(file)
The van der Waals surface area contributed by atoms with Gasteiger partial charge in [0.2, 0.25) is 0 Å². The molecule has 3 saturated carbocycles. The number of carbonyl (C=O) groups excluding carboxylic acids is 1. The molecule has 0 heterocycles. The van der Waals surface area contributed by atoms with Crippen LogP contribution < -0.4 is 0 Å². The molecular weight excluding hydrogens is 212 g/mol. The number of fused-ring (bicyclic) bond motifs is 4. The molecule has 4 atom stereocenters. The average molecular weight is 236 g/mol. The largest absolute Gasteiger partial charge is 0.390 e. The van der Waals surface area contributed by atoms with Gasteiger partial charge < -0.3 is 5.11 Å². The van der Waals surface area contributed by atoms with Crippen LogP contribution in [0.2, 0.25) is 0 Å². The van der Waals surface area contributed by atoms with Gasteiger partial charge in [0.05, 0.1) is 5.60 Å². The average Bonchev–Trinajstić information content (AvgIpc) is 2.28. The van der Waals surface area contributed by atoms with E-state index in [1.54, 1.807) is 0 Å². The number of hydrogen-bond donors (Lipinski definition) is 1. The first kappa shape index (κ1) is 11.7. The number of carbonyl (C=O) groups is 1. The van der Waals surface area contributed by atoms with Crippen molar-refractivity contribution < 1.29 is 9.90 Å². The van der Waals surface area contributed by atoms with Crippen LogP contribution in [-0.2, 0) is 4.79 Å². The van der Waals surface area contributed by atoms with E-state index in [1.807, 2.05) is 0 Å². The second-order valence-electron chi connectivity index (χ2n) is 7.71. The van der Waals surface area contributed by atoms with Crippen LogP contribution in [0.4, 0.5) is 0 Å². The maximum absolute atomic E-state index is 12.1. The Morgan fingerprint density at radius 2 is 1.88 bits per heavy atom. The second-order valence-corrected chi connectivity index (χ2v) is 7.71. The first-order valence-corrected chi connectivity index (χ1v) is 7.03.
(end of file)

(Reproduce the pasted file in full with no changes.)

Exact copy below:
The van der Waals surface area contributed by atoms with Gasteiger partial charge in [0.2, 0.25) is 0 Å². The molecule has 3 saturated carbocycles. The number of carbonyl (C=O) groups excluding carboxylic acids is 1. The molecule has 0 heterocycles. The van der Waals surface area contributed by atoms with Crippen LogP contribution < -0.4 is 0 Å². The molecular weight excluding hydrogens is 212 g/mol. The number of fused-ring (bicyclic) bond motifs is 4. The molecule has 4 atom stereocenters. The average molecular weight is 236 g/mol. The largest absolute Gasteiger partial charge is 0.390 e. The van der Waals surface area contributed by atoms with Gasteiger partial charge < -0.3 is 5.11 Å². The van der Waals surface area contributed by atoms with Crippen LogP contribution in [0.2, 0.25) is 0 Å². The van der Waals surface area contributed by atoms with Gasteiger partial charge in [0.05, 0.1) is 5.60 Å². The average Bonchev–Trinajstić information content (AvgIpc) is 2.28. The van der Waals surface area contributed by atoms with E-state index in [1.54, 1.807) is 0 Å². The number of hydrogen-bond donors (Lipinski definition) is 1. The first kappa shape index (κ1) is 11.7. The number of carbonyl (C=O) groups is 1. The van der Waals surface area contributed by atoms with Crippen molar-refractivity contribution < 1.29 is 9.90 Å². The van der Waals surface area contributed by atoms with Crippen LogP contribution in [-0.2, 0) is 4.79 Å². The van der Waals surface area contributed by atoms with E-state index in [1.807, 2.05) is 0 Å². The second-order valence-electron chi connectivity index (χ2n) is 7.71. The van der Waals surface area contributed by atoms with Crippen LogP contribution in [0.4, 0.5) is 0 Å². The maximum absolute atomic E-state index is 12.1. The Morgan fingerprint density at radius 2 is 1.88 bits per heavy atom. The second-order valence-corrected chi connectivity index (χ2v) is 7.71. The first-order valence-corrected chi connectivity index (χ1v) is 7.03.